Not exactly, but to the automotive parts industry they are sometimes more precious than gold.  There are almost 20,000 different OEM part numbers that have been listed for electronic control modules since their introduction in 1957.  This means that no other part of an automobile has been made in such variation and uniqueness since the automobile itself!  Try to think of an ECM as you would a rare stamp or coin.  Only a certain number of units exist and each part number is unique in its own way.  Every unit that is lost or destroyed makes the remaining units more vauable.


With few exceptions, no one has ever made "new" ECMs for the automotive industry.  If you read the label closely on an ECM bought from a dealer, you will most likely find the word "remanufactured" on the label.  This


Dealing with a customer on a core return is sometimes like buying a work of art.  If he says it is a Rembrandt, are you going to buy it from him without looking at it first?  Is it really what he say it is?  Maybe he doesn't even know it is not the real thing.  If it is damaged, is it worth the asking price?  If you buy the wrong thing, what are you ging to do with it now?  Unfortunately some units get sent down the line until the company that makes or rebuilds the real ones finally exposes the fake, but now it is too late to catch the mistake at the source.  the rebuilder is forced to absorb the loss and must continue to look for the real thing in a constantly shrinking pool of available units.  This is why some units are nearly impossible to find, or extremely expensive when you find it.

Vehicles that have been damaged by flooding are becoming a growing problem in the auto repair industry and present some unique situations for ECM rebuilders.  An ECM damaged in a flood is usually DESTROYED and should be discarded.  Most vehicles have battery power supplied to the ECM at all times and live electrical circuits submerged in water usually prove fatal to any microprocessor on board.  If the ECM is lucky enough to live through the dunking, the corrosion, rust and mud inside the unit starts to eat away every bit of exposed metal until components start shorting or breaking connections.  Ask any shipbuilder about rust and corrosion -  it is a a virtually unstoppable force of nature.  Trying to rebuild a unit with flood damage is usually a colossal waste of time and effort.  The unit might work for a while, but nature always wins in the end.  Vehicles that have the ECM in this condition will also have a multitude of electrical problems that will only be corrected by CRUSHING IT!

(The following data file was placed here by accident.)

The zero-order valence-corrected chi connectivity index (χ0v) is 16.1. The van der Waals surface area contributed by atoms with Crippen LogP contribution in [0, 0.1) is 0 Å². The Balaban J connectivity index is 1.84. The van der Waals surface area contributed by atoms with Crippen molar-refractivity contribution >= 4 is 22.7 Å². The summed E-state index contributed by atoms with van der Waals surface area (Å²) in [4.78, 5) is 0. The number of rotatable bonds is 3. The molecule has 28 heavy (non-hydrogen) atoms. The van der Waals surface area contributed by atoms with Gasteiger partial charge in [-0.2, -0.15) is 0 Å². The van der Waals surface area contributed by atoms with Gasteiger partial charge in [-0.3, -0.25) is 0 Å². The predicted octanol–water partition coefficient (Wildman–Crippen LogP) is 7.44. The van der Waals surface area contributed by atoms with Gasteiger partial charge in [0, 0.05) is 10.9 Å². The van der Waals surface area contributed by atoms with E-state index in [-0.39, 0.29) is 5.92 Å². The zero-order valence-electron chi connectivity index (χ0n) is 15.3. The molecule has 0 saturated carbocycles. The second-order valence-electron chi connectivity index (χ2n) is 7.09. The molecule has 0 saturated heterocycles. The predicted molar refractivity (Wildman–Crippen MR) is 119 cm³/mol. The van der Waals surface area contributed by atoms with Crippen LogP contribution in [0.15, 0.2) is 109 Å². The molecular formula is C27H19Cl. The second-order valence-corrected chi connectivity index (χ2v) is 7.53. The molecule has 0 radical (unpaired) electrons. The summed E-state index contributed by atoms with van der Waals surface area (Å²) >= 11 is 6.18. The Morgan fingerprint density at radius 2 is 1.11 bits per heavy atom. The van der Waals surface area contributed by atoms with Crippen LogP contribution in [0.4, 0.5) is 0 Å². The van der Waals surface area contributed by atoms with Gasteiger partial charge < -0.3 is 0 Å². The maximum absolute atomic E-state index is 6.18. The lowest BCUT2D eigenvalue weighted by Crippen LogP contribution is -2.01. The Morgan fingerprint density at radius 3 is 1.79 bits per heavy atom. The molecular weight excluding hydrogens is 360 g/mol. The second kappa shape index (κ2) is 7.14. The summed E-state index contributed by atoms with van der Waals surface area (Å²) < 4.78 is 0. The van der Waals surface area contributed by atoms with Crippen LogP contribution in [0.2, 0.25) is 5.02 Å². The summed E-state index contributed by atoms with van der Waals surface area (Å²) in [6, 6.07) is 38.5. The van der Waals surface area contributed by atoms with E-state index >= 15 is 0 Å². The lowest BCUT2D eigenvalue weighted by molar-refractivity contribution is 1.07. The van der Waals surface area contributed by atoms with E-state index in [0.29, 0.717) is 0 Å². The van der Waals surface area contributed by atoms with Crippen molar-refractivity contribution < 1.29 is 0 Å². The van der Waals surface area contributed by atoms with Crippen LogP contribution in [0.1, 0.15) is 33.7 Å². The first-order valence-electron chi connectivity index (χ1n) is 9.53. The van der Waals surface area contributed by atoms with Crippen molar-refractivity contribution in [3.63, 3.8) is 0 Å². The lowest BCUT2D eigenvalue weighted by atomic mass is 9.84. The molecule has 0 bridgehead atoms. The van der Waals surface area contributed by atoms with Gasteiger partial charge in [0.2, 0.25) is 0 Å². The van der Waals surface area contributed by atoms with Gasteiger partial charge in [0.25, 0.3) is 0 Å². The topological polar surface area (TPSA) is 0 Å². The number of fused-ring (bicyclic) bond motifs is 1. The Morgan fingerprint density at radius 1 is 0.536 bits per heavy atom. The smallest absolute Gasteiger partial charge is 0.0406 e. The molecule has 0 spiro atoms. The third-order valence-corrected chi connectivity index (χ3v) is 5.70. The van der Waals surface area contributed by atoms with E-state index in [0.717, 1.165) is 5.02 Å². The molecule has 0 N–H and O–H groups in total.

By identifying and inspecting a core return, you may help fix a customer's problem vehicle by proving the unit was wrong for the application.  Have you ever seen a mechanic bring a work order to the parts counter?  Most mechanics order parts completely from memory and are usually working on more than one vehicle at a time.  You might catch a misapplication before the customer walks out the door with the new unit.  Catching an application error will help eliminate a warranty situation and give  the mechanic more confidence in knowing he has the right part.  By solving a problem the customer didn't know existed, you get to be the hero in someone's eyes that day.

means even the original manufacturers are rebuilding units taken from the same salvage yards that every mechanic has access to.  The salvage yard operators know that the fewer number of parts made to fit a specific vehicle, the higher the asking price for that part.  When many companies are actively seeking the same part, prices can easily spiral out of control.  Core prices charged on ECMs reflect the supply and demand situation found in the core market today.